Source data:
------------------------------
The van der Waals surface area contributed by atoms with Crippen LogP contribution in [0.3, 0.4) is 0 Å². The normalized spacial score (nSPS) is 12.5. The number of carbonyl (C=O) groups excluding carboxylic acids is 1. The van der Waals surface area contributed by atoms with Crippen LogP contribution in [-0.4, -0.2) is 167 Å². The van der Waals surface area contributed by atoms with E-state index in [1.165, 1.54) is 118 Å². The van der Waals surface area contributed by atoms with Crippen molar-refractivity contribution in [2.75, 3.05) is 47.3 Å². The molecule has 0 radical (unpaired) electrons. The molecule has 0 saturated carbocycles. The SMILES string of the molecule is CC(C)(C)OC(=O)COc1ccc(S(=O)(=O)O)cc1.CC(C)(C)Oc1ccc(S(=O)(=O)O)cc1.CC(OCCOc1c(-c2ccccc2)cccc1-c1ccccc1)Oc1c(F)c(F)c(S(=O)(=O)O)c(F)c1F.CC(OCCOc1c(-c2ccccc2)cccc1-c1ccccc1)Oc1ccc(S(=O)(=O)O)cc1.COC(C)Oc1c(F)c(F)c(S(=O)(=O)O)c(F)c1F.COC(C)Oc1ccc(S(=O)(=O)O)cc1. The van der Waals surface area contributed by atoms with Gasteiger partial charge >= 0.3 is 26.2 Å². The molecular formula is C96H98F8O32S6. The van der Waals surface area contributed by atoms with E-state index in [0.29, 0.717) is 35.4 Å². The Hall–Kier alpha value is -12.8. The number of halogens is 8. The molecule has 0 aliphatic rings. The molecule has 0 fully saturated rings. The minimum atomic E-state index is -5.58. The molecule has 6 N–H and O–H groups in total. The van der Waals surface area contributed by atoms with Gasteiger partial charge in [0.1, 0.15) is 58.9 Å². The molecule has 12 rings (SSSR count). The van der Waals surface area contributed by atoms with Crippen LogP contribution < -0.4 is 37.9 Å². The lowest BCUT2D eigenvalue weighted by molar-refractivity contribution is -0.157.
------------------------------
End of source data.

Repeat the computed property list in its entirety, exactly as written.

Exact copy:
The van der Waals surface area contributed by atoms with Crippen LogP contribution in [0.3, 0.4) is 0 Å². The normalized spacial score (nSPS) is 12.5. The number of carbonyl (C=O) groups excluding carboxylic acids is 1. The van der Waals surface area contributed by atoms with Crippen LogP contribution in [-0.4, -0.2) is 167 Å². The van der Waals surface area contributed by atoms with E-state index in [1.165, 1.54) is 118 Å². The van der Waals surface area contributed by atoms with Crippen molar-refractivity contribution in [2.75, 3.05) is 47.3 Å². The molecule has 0 radical (unpaired) electrons. The molecule has 0 saturated carbocycles. The SMILES string of the molecule is CC(C)(C)OC(=O)COc1ccc(S(=O)(=O)O)cc1.CC(C)(C)Oc1ccc(S(=O)(=O)O)cc1.CC(OCCOc1c(-c2ccccc2)cccc1-c1ccccc1)Oc1c(F)c(F)c(S(=O)(=O)O)c(F)c1F.CC(OCCOc1c(-c2ccccc2)cccc1-c1ccccc1)Oc1ccc(S(=O)(=O)O)cc1.COC(C)Oc1c(F)c(F)c(S(=O)(=O)O)c(F)c1F.COC(C)Oc1ccc(S(=O)(=O)O)cc1. The van der Waals surface area contributed by atoms with Gasteiger partial charge >= 0.3 is 26.2 Å². The molecular formula is C96H98F8O32S6. The van der Waals surface area contributed by atoms with E-state index in [0.29, 0.717) is 35.4 Å². The Hall–Kier alpha value is -12.8. The number of halogens is 8. The molecule has 0 aliphatic rings. The molecule has 0 fully saturated rings. The minimum atomic E-state index is -5.58. The molecule has 6 N–H and O–H groups in total. The van der Waals surface area contributed by atoms with Gasteiger partial charge in [0.1, 0.15) is 58.9 Å². The molecule has 12 rings (SSSR count). The van der Waals surface area contributed by atoms with Crippen LogP contribution < -0.4 is 37.9 Å². The lowest BCUT2D eigenvalue weighted by molar-refractivity contribution is -0.157.